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My friend recently sold his car to me and left the country (United States). We did not notarize the title and now (NC)DMV refuses to transfer the title to me. My friend is not coming back to the US to notarize the title.

I've consulted traffic lawyers, option 1, bonded title is way too expensive.

Option 2, I sue my friend and have the court order DMV to transfer the title to me. Is it possible since both my friend and myself just want the title transfered to me? It sounds crazy enough that it might actually work.

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    Looking at your problem rather than your question: have you investigated the ability of your friend to have the document notarized where she is in a way that satisfies NC law? Local notarorys may not be acceptable but maybe he can go to a US consulate/embassy. – Dale M Aug 20 at 0:47
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    No court is going to accept a postcard from your friend in Foreign Country asking them to transfer the title to you. Getting them to order DMV to do so on that basis is a non-starter. @DaleM has the solution: US embassies and consulates routinely offer notary service. Get the proper, notarized bill of sale that way. – Andrew Lazarus Aug 20 at 3:03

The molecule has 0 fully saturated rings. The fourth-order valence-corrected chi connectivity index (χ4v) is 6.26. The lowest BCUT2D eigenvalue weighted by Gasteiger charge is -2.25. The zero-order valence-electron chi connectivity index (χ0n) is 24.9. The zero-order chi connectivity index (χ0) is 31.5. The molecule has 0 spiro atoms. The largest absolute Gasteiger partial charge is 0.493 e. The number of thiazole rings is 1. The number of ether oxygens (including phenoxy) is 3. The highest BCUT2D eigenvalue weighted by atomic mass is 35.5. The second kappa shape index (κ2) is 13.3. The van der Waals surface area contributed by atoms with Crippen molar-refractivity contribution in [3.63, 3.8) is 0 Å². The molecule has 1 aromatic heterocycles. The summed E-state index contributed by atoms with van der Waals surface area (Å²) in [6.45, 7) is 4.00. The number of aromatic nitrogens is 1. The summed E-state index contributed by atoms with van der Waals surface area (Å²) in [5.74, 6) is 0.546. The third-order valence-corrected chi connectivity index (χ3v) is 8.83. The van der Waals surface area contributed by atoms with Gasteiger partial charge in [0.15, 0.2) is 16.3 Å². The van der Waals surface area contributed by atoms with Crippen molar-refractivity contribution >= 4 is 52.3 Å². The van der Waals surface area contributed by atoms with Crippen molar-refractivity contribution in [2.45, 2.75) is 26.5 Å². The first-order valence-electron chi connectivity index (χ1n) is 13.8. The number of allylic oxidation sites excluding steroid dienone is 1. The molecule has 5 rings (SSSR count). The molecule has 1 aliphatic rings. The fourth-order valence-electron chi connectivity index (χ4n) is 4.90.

• Sounds like a solution, thanks @DaleM. – Rocky Li Aug 20 at 3:05
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Yes

Courts can enter a judgement agreed by the parties, however, they will not do so for unlawful agreements or that otherwise conflict with public policy.

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Uncontested divorce

A very frequent example of this is uncontested cases of "no-fault" divorce in the United States. Divorce was historically treated as a "one spouse against the other" proceeding in which the depths of devotion, etc. were probed in court and a determination made as to whether the defendant had been a very bad boy/girl and transgressed their marital duties. If the defendant won, there was no divorce. Common grounds for divorce included adultery, domestic violence, and abandonment. Nowadays, a very large number of divorce cases are couples who have already decided to split up, and so whoever ends up being the defendant is not going to try to make a case in defense of the marriage. If there has already been an amicable agreement as to disposition of property, custody of children, etc., there may not be any dispute at all to be brought to court (neither whether the divorce should happen, nor the details thereof), but a lawsuit is still technically required for the divorce to be finalized.

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